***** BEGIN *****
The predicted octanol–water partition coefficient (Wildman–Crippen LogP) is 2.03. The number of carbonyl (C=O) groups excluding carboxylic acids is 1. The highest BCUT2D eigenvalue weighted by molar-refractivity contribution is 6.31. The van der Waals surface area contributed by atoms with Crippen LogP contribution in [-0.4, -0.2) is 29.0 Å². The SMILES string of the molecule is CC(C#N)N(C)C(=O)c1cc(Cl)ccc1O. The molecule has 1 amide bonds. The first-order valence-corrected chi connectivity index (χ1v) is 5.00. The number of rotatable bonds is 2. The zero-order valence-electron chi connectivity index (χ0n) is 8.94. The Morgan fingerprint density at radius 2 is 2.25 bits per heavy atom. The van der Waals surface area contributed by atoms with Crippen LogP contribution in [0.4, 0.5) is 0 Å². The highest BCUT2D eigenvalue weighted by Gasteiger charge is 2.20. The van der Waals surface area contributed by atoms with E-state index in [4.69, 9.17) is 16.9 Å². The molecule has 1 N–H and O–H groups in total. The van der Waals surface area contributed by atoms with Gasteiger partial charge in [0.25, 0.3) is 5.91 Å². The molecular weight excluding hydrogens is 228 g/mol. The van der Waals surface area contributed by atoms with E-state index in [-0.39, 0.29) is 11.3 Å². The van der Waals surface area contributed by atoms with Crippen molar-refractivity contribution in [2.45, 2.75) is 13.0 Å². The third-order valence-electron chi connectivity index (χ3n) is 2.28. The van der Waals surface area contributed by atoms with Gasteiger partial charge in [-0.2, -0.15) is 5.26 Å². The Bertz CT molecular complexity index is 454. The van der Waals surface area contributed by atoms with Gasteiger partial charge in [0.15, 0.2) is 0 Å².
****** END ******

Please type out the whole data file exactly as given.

The predicted octanol–water partition coefficient (Wildman–Crippen LogP) is 2.03. The number of carbonyl (C=O) groups excluding carboxylic acids is 1. The highest BCUT2D eigenvalue weighted by molar-refractivity contribution is 6.31. The van der Waals surface area contributed by atoms with Crippen LogP contribution in [-0.4, -0.2) is 29.0 Å². The SMILES string of the molecule is CC(C#N)N(C)C(=O)c1cc(Cl)ccc1O. The molecule has 1 amide bonds. The first-order valence-corrected chi connectivity index (χ1v) is 5.00. The number of rotatable bonds is 2. The zero-order valence-electron chi connectivity index (χ0n) is 8.94. The Morgan fingerprint density at radius 2 is 2.25 bits per heavy atom. The van der Waals surface area contributed by atoms with Crippen LogP contribution in [0.4, 0.5) is 0 Å². The highest BCUT2D eigenvalue weighted by Gasteiger charge is 2.20. The van der Waals surface area contributed by atoms with E-state index in [4.69, 9.17) is 16.9 Å². The molecule has 1 N–H and O–H groups in total. The van der Waals surface area contributed by atoms with Gasteiger partial charge in [0.25, 0.3) is 5.91 Å². The molecular weight excluding hydrogens is 228 g/mol. The van der Waals surface area contributed by atoms with E-state index in [-0.39, 0.29) is 11.3 Å². The van der Waals surface area contributed by atoms with Crippen molar-refractivity contribution in [2.45, 2.75) is 13.0 Å². The third-order valence-electron chi connectivity index (χ3n) is 2.28. The van der Waals surface area contributed by atoms with Gasteiger partial charge in [-0.2, -0.15) is 5.26 Å². The Bertz CT molecular complexity index is 454. The van der Waals surface area contributed by atoms with Gasteiger partial charge in [0.15, 0.2) is 0 Å².